Georgia Bulletin

The Newspaper of the Catholic Archdiocese of Atlanta

College Park

Teens Feel The Power Of Family, Community

By ERIKA ANDERSON, Staff Writer | Published June 22, 2006

It wasn’t too hard to find the teen track of the 11th annual Eucharistic Congress.

It was just a matter of following one’s ears.

Praise and worship music led by the XLT band boomed out of Exhibit Hall A of the Georgia International Convention Center June 17, while as many as 1,500 teenagers gathered together for music, fellowship and Catholic teaching.

Jason Pastore, Western regional director for LIFE TEEN and keynote speaker for the teen track, told humorous stories about his two young boys and spoke of the necessary ingredients for a “healthy, loving family.”

As an example, six teens held a board on which another teen sat. The teens holding the board, Pastore said, represented the family ingredients—faith, trust, communication, affirmation, time and forgiveness. Then one by one he had the teens step away from the board until all that was left were “time” and “faith.”

“You might think, yeah, we spend time together by going to Mass on Sundays and maybe we might eat together sometimes and say grace before meals. But that’s not enough to hold up a family,” he said, demonstrating the wobbly board holding up the young girl.

“Forgiveness is one that most of us struggle with. Most of us in the room here, we have little things that we need to forgive,” he said. “But others here have great wounds, from physical and emotional abuse. As a parent, I wish I could take that away from you.”

Little by little he added the board holders back until the board was sturdy again, held up by all six ingredients.

God is always willing to reward a small effort, he said, comparing the Lord to a “super ball.” With just a small bounce on the stage, the ball flew high into the air. Pastore then took several super balls and bounced them into the audience as teens leapt to grab them.

“It just takes a little effort to start to change our families,” he said. “But what if we really give our heart to it? Our families will be transformed from just that little effort because God rewards us for that.”

Father Ricardo Bailey, parochial vicar at Holy Spirit Church in Atlanta, was the second speaker for the teen track. He, too, talked to the teens about importance of family.

God chose for His Son, Jesus—fully human, fully divine—to enter the world through a family, understanding that we’re imperfect, Father Bailey said. He recalled the ordeal Joseph and Mary faced when they couldn’t find Jesus.

“Imagine how you’d feel if God chose you to babysit Jesus and then you lose Him. That shows us the humanity of Jesus.”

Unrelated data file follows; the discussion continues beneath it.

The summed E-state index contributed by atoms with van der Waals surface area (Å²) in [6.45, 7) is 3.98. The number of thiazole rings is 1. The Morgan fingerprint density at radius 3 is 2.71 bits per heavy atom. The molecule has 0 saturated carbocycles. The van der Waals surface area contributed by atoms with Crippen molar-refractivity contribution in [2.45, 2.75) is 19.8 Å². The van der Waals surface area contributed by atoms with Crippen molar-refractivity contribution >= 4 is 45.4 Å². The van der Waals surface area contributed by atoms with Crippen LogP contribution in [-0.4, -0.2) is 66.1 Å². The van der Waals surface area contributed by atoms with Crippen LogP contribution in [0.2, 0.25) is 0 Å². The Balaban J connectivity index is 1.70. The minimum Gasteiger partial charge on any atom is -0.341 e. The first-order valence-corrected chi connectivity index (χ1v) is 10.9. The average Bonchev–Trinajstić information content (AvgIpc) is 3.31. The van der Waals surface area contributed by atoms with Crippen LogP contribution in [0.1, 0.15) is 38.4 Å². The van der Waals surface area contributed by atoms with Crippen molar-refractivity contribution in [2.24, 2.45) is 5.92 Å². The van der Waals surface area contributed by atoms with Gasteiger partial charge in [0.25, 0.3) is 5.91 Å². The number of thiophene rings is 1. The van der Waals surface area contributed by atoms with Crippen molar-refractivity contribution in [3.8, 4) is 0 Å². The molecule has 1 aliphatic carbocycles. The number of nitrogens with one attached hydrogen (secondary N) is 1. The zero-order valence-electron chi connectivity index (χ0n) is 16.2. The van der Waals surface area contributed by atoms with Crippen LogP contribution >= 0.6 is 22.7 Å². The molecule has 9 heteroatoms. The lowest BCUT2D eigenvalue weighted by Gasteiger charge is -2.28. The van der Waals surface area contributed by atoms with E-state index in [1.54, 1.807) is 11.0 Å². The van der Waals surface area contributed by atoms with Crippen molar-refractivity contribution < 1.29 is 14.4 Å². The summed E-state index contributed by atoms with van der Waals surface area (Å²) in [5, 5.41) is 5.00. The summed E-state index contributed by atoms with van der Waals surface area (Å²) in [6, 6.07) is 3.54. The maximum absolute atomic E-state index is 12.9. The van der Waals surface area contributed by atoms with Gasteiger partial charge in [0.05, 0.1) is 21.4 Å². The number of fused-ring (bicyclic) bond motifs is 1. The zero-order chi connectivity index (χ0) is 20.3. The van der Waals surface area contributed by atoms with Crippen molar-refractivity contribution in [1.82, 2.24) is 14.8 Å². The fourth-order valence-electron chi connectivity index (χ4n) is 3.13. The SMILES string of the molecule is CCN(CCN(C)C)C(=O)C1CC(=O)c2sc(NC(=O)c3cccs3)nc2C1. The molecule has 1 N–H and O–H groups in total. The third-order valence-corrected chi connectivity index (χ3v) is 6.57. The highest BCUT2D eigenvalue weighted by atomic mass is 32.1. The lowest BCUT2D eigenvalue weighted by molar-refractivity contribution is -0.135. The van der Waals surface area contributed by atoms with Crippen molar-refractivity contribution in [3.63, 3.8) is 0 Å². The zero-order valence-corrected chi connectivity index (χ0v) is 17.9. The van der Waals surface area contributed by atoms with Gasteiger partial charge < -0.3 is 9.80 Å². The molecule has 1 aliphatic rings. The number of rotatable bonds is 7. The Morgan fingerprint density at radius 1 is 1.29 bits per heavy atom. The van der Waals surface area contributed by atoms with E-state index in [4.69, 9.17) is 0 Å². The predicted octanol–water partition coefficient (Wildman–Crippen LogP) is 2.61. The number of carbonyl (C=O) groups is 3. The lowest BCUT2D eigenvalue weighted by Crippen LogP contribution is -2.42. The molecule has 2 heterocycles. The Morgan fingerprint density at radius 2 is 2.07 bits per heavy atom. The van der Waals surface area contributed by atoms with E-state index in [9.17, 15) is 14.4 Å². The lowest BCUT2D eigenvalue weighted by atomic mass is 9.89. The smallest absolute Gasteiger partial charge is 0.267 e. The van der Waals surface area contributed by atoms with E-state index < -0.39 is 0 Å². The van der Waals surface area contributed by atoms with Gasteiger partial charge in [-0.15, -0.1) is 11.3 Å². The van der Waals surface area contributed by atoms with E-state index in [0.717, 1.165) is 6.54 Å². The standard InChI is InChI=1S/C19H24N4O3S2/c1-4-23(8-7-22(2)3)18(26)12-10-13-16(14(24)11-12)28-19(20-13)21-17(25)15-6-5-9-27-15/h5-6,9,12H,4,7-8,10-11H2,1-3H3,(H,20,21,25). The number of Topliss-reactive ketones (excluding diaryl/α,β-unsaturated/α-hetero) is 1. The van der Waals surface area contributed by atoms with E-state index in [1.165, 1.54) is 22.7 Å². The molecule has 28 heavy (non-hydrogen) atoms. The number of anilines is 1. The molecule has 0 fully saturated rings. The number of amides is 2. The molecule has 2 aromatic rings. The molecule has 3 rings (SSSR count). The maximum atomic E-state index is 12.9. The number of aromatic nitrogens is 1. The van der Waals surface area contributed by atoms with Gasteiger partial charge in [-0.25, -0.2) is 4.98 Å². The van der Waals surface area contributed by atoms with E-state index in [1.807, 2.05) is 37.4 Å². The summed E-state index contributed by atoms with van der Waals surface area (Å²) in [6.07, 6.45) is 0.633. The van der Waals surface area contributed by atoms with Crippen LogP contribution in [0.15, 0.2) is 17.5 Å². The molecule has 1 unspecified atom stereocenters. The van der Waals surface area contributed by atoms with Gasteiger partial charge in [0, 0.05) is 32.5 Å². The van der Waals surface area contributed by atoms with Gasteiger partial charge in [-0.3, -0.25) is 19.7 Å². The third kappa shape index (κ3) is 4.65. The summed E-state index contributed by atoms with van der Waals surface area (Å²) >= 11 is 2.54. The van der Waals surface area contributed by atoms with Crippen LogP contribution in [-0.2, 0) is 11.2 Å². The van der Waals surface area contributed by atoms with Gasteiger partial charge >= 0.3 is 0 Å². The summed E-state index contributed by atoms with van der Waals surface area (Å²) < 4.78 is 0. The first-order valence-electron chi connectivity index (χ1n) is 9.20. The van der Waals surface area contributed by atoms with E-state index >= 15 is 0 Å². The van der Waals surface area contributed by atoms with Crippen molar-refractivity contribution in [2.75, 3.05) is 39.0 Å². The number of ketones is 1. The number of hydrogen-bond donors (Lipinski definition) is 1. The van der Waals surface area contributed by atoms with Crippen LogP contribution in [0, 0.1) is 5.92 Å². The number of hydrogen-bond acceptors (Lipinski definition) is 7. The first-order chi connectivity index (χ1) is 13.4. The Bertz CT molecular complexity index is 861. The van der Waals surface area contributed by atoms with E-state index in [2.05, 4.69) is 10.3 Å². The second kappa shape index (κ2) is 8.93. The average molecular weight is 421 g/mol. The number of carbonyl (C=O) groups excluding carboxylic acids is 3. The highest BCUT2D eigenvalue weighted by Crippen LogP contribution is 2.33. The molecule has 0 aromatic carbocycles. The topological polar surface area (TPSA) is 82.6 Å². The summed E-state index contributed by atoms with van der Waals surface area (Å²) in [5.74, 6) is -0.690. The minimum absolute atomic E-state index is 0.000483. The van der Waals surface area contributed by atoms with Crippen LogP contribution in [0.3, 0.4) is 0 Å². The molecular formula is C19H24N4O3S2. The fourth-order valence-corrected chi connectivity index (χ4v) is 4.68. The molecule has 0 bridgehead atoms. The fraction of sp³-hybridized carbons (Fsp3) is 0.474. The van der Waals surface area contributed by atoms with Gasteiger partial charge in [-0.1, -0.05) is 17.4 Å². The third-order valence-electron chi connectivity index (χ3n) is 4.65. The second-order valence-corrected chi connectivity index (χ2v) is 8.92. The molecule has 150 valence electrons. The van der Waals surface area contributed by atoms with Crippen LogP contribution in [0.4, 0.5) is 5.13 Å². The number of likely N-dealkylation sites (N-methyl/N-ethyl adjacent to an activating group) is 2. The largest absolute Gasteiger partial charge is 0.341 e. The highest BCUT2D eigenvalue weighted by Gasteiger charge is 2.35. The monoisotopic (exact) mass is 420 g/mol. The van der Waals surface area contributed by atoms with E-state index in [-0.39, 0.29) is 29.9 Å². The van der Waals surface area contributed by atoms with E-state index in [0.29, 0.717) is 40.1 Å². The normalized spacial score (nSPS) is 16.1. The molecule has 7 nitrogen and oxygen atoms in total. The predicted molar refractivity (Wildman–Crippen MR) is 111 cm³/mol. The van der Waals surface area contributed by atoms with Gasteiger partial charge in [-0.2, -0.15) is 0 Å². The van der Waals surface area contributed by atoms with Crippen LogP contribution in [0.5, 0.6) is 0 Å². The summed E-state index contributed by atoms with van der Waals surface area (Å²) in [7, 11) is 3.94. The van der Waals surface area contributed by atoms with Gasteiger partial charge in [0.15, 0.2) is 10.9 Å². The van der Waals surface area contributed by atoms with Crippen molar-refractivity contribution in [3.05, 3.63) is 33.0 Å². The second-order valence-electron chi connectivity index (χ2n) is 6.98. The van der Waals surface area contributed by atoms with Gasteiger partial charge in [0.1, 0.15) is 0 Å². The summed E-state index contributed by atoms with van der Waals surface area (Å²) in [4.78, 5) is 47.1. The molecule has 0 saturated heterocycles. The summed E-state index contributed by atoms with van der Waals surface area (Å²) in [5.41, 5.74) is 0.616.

He acknowledged the struggles teens may have with their families but that they must stick it out.

“You can never separate yourself from your family nor can you ever say you won’t be a part of it. Your family isn’t perfect, but you’re stuck in there.”

We can “get an attitude,” he said, “… but we must understand that everything we do today—our praise, being happy about having the Eucharist in our lives—we also must take it home.”

Some may see Christians as hypocrites, he said. “We praise God in church, but we’re a different person when we go home.”

To demonstrate how much the faithful need each other, he conducted an “experiment,” bringing to the stage two girls and asking if they could recite the Nicene Creed alone.

He cautioned the girls: “When we try to do things by ourselves, it can be very hard. If you catch me on a good day, I still mess it up.”

True to Father Bailey’s prediction, each girl could not get through the Creed without stumbling. “Alone you can’t do it, but together we can.”

He asked the audience to stand up and to profess the Creed together, which they did, followed by enthusiastic applause.

After the teen track, attendees Tori Bryant and Rachel Collins both sported T-shirts with autographs from Father Bailey.

“He really made my day,” Bryant said of Father Bailey. “I liked him a lot.”

Collins, a recent high school graduate, said she appreciates that teens have a separate track.

“I think it’s really good that we can be with our own group and that it’s totally different from the adult (track).”

Sean Mercer, an upcoming senior from St. Pius X Church in Conyers, said he looks forward to the Eucharistic Congress every year.

“It’s not like anything we have at our church,” he said. “It’s fun to praise God with so many people, and you feel more welcome praising and acting crazy here.”

Mercer also said that he thinks that the separate teen track proves that the teens are important to the church.

“It shows that they appreciate us as teenagers. We’re the future of the church, and hopefully when we are older, we’ll do the same thing for the teenagers that will be in our place.”


Suzanne Haugh contributed to this story.